Stringhalt is a gait abnormality characterized by exaggerated upward flexion of the hind-limb. It may occur one-sided or bilateral and all degrees of hyper-flexion can be seen. The exact cause is unknown, but degenerative lesions on long nerves of the hind limb have been identified in affected horses, resulting in the typical gait abnormality.

Australian Stringhalt is associated with the ingestion of flatweed and dandelion. Other environmental factors or the growth of fungus on these particular weeds are suspected to be involved to cause the condition. Stringhalt often affects multiple horses in one region and often affects both hind limbs. Commonly it occurs after a break in dry weather usually in late summer or autumn.

Horses with Stringhalt often recover spontaneously when taken away from the weeds. Unfortunately Stringhalt can be a progressive condition with the gait abnormality becoming so severe that euthanasia is warranted.

Mild Stringhalt may be intermittent, in some cases is seen only in the first few steps and often the signs are less intense or even absent during warmer weather. Further in mild cases the condition is regarded as unsoundness, but may not hinder the horse’s ability to work, it may be just unsuitable for some equestrian disciplines.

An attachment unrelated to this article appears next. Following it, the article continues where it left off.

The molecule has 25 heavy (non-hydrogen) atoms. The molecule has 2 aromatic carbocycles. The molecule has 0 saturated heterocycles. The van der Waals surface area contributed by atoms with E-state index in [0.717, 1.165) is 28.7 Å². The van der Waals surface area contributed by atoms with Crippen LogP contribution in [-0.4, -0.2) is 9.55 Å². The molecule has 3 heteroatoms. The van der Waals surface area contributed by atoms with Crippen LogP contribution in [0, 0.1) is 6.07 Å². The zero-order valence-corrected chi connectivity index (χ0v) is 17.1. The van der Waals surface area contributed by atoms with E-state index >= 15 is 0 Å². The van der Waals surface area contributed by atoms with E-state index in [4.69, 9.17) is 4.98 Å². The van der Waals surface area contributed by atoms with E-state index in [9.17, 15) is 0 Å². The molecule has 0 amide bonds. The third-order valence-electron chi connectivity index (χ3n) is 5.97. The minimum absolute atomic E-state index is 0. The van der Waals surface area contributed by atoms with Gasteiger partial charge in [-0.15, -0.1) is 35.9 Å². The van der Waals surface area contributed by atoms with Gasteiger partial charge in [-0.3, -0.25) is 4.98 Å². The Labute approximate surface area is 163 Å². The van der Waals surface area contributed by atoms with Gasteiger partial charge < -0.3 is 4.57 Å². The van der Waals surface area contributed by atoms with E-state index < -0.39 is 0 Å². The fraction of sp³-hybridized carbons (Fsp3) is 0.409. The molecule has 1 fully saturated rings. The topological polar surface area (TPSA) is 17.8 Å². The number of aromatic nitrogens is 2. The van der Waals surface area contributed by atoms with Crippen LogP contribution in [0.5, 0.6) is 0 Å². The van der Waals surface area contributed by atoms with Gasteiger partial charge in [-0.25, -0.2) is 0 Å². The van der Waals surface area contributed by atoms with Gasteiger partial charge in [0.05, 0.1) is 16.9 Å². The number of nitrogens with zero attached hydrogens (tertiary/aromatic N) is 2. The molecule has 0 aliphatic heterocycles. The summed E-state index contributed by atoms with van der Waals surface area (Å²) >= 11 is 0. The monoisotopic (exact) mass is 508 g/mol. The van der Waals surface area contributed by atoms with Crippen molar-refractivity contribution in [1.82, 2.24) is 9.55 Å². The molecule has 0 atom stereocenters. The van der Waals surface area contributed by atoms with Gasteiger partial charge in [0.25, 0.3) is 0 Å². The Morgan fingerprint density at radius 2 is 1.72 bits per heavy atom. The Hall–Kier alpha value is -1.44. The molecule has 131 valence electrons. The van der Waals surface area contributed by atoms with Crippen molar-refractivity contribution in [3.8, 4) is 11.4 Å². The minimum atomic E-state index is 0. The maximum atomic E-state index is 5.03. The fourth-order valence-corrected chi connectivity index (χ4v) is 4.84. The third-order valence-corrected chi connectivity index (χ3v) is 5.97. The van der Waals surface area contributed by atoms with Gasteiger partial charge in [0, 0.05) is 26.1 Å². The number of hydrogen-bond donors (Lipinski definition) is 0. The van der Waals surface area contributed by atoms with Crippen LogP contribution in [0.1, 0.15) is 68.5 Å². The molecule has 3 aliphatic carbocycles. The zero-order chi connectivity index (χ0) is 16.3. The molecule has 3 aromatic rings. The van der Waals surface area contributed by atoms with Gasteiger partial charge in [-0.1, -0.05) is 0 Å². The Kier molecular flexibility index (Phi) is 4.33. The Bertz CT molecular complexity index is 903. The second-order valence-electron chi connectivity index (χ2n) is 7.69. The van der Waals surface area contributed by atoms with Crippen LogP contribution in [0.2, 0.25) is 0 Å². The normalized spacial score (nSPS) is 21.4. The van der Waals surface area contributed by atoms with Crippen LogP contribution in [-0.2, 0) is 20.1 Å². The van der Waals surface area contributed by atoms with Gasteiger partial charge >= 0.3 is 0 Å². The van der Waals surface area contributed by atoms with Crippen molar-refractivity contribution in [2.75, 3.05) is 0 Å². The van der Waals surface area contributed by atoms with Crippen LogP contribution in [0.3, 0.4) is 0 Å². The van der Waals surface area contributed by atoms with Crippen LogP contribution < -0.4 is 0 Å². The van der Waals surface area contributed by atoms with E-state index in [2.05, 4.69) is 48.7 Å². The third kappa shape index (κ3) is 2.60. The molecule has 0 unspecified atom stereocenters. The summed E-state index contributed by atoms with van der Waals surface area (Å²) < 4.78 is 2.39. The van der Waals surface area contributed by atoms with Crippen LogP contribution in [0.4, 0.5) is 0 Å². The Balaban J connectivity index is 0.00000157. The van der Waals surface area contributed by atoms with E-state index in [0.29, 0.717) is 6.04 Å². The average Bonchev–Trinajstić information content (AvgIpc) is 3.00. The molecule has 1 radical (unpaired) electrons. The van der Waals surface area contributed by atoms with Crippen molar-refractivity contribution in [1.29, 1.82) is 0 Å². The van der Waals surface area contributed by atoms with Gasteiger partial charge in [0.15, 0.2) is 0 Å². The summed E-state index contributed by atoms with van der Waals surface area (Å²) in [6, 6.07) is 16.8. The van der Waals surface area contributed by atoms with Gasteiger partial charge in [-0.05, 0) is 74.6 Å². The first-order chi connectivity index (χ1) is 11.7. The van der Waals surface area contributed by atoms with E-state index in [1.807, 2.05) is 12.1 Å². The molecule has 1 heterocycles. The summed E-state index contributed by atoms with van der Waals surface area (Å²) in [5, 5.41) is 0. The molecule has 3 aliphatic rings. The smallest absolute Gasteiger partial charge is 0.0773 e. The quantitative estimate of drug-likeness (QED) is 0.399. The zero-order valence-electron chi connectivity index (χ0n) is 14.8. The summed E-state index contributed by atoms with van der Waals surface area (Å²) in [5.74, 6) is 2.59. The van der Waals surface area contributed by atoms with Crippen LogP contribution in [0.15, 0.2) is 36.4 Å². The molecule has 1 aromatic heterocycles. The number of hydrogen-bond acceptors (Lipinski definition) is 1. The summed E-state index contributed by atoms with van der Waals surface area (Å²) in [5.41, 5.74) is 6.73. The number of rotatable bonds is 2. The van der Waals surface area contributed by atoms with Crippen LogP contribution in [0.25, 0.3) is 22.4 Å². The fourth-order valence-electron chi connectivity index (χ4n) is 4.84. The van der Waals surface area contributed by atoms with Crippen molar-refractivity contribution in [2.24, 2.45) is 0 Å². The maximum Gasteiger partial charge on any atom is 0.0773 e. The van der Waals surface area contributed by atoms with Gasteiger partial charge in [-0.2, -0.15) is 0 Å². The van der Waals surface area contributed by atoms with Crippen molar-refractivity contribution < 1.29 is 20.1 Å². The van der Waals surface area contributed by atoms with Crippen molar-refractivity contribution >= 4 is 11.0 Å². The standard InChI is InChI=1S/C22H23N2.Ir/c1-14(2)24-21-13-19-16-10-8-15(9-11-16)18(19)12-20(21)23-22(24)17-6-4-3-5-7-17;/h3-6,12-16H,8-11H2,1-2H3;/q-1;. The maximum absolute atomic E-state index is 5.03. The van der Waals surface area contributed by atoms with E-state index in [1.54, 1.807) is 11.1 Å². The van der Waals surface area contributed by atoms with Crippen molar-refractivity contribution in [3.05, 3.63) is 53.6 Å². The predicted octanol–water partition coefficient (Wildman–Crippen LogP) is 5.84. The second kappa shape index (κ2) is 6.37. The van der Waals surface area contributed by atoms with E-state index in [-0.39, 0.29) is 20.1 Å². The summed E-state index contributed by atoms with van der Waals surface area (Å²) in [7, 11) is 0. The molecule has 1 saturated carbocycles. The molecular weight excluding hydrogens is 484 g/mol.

Stringhalt is diagnosed is based on clinical signs.

When stringhalt is suspected removal to another paddock may be all that is required.
Supplementation with thiamine (Vitamin B1), Vitamin E and magnesium is recommended. In chronic cases, tenectomy – cut tendon- surgery of a specific tendon has given some results, however improvement may not be evident until a few weeks after surgery and not all cases respond. Prevention is the best treatment. Check your paddock regularly for weeds.

If you suspect your horse being affected by stringhalt, please let us know and Canberra Equine Hospital is happy to help you and your horse.

References: Veterinary Merk Manual, Plants Poisonous to Horses – An Australian Field Guide, Australian stringhalt by Dr. John Kohnke; Photos: © 2008 Zoya Akulova, Slichter 2009, wickimedia.org, vetstream.com;